A niche blog dedicated to the issues that arise when supplementary protection certificates (SPCs) extend patents beyond their normal life -- and to the respective positions of patent owners, investors, competitors and consumers. The blog also addresses wider issues that may be of interest or use to those involved in the extension of patent rights. You can email The SPC Blog here

Wednesday, 19 November 2014

Patent term extensions: a new book, hot off the press

Let no-one accuse The SPC Blog of being slow to being you the news. Only a few minutes ago a new publication was launched, which may be of great interest and relevance to most of this blog's readers. It's titled Ergänzende Schutzzertifikate - Patent Term Extensions: USA, Japan, EU, Germany, Korea, Taiwan, Switzerland, Australia, Israel, Russia and Singapore and it's a bilingual text put together for our benefit by Dr Arne Markgraf. It's published for the very modest sum -- for a specialist law book -- of 134 euro. Oh, yes, and you can order it from the website of publishers Nomos here.

According to the abstract
Patent term extensions are the most important instrument for securing rights to innovative medicines after expiry of the regular patent term. The new manual comments on all relevant provisions including the relevant case law in the U.S., Japan and Europe. In addition, it presents corresponding extension opportunities in Australia, Israel, Korea, Russia, Switzerland, Singapore, Taiwan and in the free trade agreement between the U.S. and the Central American countries. It also comments on the current state of negotiations on the Free Trade Agreement between the European Union and Canada. So the manual covers all important markets, which offer the possibility of a patent term extension. It is aimed at lawyers from pharmaceutical companies and international law firms.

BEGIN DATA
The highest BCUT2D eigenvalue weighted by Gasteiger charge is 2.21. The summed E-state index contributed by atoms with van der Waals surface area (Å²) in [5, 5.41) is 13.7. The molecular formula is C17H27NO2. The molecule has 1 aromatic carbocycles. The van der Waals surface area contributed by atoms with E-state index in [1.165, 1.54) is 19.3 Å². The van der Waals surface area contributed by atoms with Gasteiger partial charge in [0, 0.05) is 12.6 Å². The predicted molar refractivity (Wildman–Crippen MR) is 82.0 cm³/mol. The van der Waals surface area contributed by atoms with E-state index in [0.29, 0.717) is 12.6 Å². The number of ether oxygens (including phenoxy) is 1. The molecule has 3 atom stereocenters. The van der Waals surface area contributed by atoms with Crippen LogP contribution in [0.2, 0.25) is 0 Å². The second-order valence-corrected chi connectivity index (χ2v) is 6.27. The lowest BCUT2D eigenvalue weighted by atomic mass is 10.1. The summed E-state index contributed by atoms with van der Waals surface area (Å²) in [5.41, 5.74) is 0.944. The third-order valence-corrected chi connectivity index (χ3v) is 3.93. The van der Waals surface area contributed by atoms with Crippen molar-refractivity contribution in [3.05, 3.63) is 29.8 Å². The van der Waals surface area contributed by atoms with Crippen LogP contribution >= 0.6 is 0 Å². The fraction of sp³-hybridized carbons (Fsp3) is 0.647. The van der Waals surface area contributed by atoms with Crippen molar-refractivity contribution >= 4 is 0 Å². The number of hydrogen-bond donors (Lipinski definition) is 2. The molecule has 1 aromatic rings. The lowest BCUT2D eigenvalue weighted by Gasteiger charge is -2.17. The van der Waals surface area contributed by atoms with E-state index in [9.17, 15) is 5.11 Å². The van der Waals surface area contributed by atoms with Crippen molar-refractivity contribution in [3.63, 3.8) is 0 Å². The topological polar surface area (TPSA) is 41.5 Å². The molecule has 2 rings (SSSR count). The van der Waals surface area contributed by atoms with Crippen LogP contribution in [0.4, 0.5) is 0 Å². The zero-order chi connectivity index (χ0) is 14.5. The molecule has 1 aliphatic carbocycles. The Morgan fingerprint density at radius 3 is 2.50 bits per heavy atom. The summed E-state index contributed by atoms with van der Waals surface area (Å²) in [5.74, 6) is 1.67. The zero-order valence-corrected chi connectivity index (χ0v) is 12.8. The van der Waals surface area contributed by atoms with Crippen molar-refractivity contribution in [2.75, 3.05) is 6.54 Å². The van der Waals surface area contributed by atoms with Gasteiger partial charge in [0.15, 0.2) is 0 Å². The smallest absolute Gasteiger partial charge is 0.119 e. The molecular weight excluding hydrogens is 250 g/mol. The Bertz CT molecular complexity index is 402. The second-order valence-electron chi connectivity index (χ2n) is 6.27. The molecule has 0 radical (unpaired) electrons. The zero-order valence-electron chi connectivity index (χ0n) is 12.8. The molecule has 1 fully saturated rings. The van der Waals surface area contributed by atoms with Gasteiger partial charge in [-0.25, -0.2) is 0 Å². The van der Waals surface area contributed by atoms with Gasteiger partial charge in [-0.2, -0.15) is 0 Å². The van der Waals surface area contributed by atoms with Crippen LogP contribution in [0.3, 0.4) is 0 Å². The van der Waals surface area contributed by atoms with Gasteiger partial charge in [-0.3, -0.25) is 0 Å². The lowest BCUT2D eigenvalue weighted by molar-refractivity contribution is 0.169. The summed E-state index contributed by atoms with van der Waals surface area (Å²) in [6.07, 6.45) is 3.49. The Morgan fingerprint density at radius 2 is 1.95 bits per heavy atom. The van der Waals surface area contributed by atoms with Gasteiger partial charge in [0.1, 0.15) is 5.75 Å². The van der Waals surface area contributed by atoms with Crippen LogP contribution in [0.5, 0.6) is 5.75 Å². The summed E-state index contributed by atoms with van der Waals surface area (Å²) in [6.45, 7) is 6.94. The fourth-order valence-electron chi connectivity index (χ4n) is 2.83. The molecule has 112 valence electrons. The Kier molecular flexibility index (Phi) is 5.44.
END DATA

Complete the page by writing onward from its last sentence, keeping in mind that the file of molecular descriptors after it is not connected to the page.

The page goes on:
Its bilingual German/English synoptic structure is tailored to support the global development of innovative medicines. It facilitates the decision-making in international project teams through a rapid and easy access to all relevant information. It also assists to find uniform argumentation during grant or revocation proceedings across borders.
Many of the contributors of chapters will be known to readers of this blog. Apart from the editor himself you will encounter the efforts of

  • Cheol-Gyoon Ahn, Senior Korean Patent Attorney, Seoul, Korea 
  • Eran Bareket, Attorney at law, Tel-Aviv, Israel 
  • Chen Ben Dori-Alkan, Attorney at Law, Tel-Aviv, Israel
  • Ronnie Benshafrut, Patent Attorney, Tel-Aviv, Israel 
  • Ruth Fang, Attorney at law, Taipei, Taiwan 
  • Dr. Nicolai von Füner, Patent Attorney, Munich, Germany
  • Dr. Siegfried Grimm, Patent Attorney, Zürich, Switzerland 
  • Brion P. Heaney, Patent Attorney, Arlington, USA 
  • In-Hwan Kim, Senior Foreign Legal Counsel, Seoul, Korea 
  • Peter Maddigan, Barrister, Sydney, Australia 
  • Dr. Arne Markgraf, Attorney at law, Berlin, Germany 
  • Dr. Olaf Meiselmann, Munich, Germany 
  • Kristian Robinson, Patent Attorney, Singapore 
  • Dr. Regula Rüedi, Patent Attorney, Zürich, Switzerland 
  • Harry B. Shubin, Patent Attorney, Arlington, USA 
  • Damian Slizys, Patent Attorney, Melbourne, Australia 
  • Yoichi Watanabe, Patent Attorney, Tokyo, Japan 
  • Paul Whenman, Patent Attorney, Sydney, Australia
The SPC Blog looks forward to reviewing this book in due course.

No comments: